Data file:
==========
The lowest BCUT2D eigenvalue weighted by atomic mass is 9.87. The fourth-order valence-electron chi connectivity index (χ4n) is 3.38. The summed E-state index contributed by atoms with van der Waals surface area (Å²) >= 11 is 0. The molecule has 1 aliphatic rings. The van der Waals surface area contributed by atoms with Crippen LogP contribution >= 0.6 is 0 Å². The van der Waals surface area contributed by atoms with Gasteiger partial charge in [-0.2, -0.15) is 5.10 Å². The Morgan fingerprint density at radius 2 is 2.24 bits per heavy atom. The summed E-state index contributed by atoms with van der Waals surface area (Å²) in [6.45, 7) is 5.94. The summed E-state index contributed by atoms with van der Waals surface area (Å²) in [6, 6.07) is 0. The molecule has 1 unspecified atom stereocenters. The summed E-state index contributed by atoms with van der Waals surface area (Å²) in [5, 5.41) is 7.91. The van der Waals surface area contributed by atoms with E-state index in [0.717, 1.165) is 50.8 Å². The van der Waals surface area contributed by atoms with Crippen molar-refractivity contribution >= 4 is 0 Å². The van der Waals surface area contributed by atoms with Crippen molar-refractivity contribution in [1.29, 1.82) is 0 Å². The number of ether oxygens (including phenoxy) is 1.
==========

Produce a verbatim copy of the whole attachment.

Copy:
The lowest BCUT2D eigenvalue weighted by atomic mass is 9.87. The fourth-order valence-electron chi connectivity index (χ4n) is 3.38. The summed E-state index contributed by atoms with van der Waals surface area (Å²) >= 11 is 0. The molecule has 1 aliphatic rings. The van der Waals surface area contributed by atoms with Crippen LogP contribution >= 0.6 is 0 Å². The van der Waals surface area contributed by atoms with Gasteiger partial charge in [-0.2, -0.15) is 5.10 Å². The Morgan fingerprint density at radius 2 is 2.24 bits per heavy atom. The summed E-state index contributed by atoms with van der Waals surface area (Å²) in [6.45, 7) is 5.94. The summed E-state index contributed by atoms with van der Waals surface area (Å²) in [6, 6.07) is 0. The molecule has 1 unspecified atom stereocenters. The summed E-state index contributed by atoms with van der Waals surface area (Å²) in [5, 5.41) is 7.91. The van der Waals surface area contributed by atoms with E-state index in [0.717, 1.165) is 50.8 Å². The van der Waals surface area contributed by atoms with Crippen molar-refractivity contribution >= 4 is 0 Å². The van der Waals surface area contributed by atoms with Crippen molar-refractivity contribution in [1.29, 1.82) is 0 Å². The number of ether oxygens (including phenoxy) is 1.